Every day more and more physicians' practices, hospitals and other healthcare organizations are adopting an electronic medical record (EMR). Our national government has given its opinions on the benefits. The non-medical press is covering the transformation on a fairly regular basis. Every major specialty, in their national meetings, seems to be offering information to its members on the transformation to computerized patient information management. It comes up in doctors' lounges.
However, in none of these settings are actual EMR purchase and implementation decisions made. These decisions are commonly made in discussions and meetings among the financial and medical leaders in a medical practice. Often, in these settings, there are physician partners who are reluctant to make the transition from the traditional written and dictated medical record to the electronic.
It is vital in the very earliest stages of discussion to understand and openly face the concerns and objections. Failure to successfully keep this discussion pleasantly moving forward will likely doom the move to an EMR to an early dismissal or to a protracted and unpleasant implementation with many lingering hard feelings. It is even possible that it could lead to the complete failure, for either financial or personal reasons, of a partnership or group practice.
I started my odyssey toward an EMR in October of 2002. I had been a partner in a multi-specialty group and was leaving it to start, with my office partner of ten years, a small family practice office. I went to a national office management conference in Florida, where one of the lectures really piqued my interest in EMRs. Upon coming home to Colorado Springs, I researched and convinced my partner and our office manager to change our ways away from paper and we went live with Allscripts HealthMatics EHR in June 2003. Paying attention to open discussion of all of our concerns, we had a rather rapid and a very smooth decision making and implementation process.
Over the years since our installation, since I have become somewhat of an EMR evangelist, I have talked with many physicians and managers. In fact, my wife is an obstetrician-gynecologist who is in a five-physician practice. She was previously not at all oriented toward computerization, but has come to see the benefits and is now looking forward to using digital media in her patient care. Unfortunately, two of her partners are completely opposed to the whole idea. There are, in general, three major areas of resistance.
The initial objection for many is just "the thought" of having to use a computer. Sometimes, this is not even completely recognized and just expresses itself as other concerns are continually raised. It is difficult to convince the inexperienced computer user that things can actually be easier than the old familiar pen, paper and tape recorder. Two things may help decrease computer anxiety.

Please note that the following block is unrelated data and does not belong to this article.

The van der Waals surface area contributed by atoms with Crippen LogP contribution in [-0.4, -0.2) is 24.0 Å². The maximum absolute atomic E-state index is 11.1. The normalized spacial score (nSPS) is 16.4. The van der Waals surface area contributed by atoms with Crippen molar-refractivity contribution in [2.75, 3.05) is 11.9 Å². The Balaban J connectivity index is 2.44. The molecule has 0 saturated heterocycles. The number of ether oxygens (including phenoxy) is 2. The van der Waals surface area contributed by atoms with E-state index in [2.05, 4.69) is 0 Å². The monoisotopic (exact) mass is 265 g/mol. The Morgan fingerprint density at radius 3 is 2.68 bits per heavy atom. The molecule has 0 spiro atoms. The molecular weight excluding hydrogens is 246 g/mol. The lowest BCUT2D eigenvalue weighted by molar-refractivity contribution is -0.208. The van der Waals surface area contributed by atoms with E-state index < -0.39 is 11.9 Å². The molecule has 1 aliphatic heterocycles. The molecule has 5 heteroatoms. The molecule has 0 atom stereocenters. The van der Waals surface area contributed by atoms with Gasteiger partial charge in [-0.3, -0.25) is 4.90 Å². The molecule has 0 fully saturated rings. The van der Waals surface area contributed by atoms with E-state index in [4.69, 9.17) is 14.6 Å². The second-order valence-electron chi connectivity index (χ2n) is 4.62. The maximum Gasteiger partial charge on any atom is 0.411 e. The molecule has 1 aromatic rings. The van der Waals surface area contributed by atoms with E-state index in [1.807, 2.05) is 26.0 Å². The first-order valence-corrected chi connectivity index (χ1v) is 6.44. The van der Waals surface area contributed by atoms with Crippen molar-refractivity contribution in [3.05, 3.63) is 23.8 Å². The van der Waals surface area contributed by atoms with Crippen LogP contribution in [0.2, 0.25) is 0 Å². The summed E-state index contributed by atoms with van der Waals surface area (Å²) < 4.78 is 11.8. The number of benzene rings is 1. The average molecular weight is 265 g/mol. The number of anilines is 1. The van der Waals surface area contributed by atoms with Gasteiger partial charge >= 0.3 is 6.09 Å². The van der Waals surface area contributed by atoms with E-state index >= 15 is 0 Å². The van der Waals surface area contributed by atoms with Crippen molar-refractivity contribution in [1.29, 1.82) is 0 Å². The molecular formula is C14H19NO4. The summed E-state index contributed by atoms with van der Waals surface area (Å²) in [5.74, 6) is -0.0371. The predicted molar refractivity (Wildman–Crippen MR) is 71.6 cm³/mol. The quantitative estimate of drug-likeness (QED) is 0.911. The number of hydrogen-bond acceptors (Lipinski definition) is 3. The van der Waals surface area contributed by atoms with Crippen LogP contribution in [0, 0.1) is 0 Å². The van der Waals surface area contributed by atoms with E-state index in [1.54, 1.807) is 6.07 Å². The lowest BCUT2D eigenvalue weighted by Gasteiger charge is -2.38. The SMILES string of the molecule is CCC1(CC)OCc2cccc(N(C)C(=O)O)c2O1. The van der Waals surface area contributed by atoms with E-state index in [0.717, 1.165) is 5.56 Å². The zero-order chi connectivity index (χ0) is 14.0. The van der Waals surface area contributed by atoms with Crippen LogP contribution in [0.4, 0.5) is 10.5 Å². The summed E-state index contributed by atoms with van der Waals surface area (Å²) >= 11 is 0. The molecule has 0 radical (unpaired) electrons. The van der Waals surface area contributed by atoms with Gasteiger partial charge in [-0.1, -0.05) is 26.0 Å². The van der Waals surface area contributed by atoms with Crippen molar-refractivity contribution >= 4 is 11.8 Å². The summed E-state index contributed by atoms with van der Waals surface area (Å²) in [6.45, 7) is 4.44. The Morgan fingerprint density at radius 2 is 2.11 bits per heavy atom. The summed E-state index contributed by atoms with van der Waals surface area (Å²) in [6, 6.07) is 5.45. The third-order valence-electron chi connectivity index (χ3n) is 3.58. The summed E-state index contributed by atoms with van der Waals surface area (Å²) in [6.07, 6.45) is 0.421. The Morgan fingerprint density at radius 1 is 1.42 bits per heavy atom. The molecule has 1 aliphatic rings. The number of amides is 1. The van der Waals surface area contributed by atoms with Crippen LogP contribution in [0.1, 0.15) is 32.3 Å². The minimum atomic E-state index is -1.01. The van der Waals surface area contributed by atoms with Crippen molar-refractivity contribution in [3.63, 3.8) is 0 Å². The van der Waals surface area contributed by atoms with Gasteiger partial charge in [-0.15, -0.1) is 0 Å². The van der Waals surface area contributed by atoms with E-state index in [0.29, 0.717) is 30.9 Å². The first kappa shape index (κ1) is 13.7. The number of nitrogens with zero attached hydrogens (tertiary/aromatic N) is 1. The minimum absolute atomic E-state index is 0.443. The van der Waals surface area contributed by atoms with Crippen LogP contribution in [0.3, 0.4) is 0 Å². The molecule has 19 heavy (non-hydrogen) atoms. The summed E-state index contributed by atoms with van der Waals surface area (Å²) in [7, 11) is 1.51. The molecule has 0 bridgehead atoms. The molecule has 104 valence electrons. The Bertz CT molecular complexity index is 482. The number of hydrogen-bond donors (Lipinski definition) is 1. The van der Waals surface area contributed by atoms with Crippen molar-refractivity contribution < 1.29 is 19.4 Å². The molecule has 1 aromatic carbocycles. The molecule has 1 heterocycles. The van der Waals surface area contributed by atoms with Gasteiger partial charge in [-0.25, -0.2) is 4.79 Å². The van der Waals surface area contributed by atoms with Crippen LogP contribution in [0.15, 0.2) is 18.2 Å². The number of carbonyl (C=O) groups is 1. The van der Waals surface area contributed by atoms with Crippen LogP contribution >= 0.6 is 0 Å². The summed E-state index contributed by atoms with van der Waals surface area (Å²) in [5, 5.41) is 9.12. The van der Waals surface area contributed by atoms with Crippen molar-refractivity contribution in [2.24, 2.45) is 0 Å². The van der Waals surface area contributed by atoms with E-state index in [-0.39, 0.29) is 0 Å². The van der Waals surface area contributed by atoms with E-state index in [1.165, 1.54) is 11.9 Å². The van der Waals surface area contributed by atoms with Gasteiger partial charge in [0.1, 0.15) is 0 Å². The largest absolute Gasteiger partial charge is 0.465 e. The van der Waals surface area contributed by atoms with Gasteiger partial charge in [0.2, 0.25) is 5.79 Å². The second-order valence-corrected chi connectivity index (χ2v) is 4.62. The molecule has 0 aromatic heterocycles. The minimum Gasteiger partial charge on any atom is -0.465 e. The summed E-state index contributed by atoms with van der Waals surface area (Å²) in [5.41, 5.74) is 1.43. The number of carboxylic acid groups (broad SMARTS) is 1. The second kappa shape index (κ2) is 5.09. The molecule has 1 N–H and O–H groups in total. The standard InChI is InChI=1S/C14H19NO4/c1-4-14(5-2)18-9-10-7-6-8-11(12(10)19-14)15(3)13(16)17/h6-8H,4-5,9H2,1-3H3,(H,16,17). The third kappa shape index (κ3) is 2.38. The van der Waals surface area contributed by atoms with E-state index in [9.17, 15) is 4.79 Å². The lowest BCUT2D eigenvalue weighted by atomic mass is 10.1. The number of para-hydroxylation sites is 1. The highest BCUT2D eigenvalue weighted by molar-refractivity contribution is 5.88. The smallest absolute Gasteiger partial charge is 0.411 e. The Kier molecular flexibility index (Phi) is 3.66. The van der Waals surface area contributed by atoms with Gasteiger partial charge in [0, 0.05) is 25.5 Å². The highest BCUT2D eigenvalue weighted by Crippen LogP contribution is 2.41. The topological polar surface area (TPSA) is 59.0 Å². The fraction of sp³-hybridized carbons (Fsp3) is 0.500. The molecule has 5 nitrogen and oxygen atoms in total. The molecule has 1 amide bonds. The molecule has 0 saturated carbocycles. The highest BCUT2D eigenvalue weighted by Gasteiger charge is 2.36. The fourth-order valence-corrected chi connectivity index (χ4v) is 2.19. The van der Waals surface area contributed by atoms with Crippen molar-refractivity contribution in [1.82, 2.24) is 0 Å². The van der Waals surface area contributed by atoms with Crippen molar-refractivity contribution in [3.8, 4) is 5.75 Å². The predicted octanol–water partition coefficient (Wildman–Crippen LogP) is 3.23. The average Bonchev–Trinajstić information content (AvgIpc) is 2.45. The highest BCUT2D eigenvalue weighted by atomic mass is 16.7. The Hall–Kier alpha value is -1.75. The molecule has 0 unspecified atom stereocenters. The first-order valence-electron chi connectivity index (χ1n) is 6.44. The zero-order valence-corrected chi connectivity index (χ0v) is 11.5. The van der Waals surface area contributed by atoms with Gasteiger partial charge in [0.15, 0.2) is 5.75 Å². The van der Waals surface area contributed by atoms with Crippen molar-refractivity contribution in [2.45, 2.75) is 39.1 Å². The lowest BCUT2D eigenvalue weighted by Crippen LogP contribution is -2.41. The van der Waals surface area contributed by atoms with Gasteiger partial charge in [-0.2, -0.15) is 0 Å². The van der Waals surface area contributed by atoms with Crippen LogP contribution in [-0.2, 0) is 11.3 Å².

First, try to help others realize the benefits that they already unknowingly receive from computerization. Many people, who otherwise would not touch a keyboard, will correspond and exchange digital photos with e-mail. Explain that ATMs are just computers that track money and give it out 24 hours per day. Online news, weather, travel, sports and medical information are often utilized by the computer un-savvy, yet they do not think of these as "computer work." Good EMRs can be as intuitive and smooth as good Web sites. Second, try to help them understand that they will not have to go through it alone or figure it out themselves. Again, good EMRs come with lots of training and adapt their instruction to all levels of students — from hand-holding and baby steps to higher levels of customization.
The second objection, and often the first one actually verbalized, is the cost. There are some very inexpensive options out there. A search through physician management journals will offer suggestions. Typically, though, most practices will be looking for full-featured solutions with unified or linked practice management systems, training, support and coordinated product development and evolution. Though there is considerable variation, these options tend to be more expensive.
In trying to get past this objection, it is important to review the current costs of generating, using and storing paper charts and dictation. Direct and obvious expenses include the actual costs of the folders and paper, tape recorders or phones to get to the transcriptionists, transcription fees, costs of copying and sending records and records clerks. Transcription is expensive. For the EMR, such costs include the EMR software itself, training, hardware, yearly license, support fees, and local hardware maintenance and repair. Most of these numbers should be readily available and may well, if compared over a three- or five-year period, be enough to convince the skeptic of the financial benefits of an EMR.
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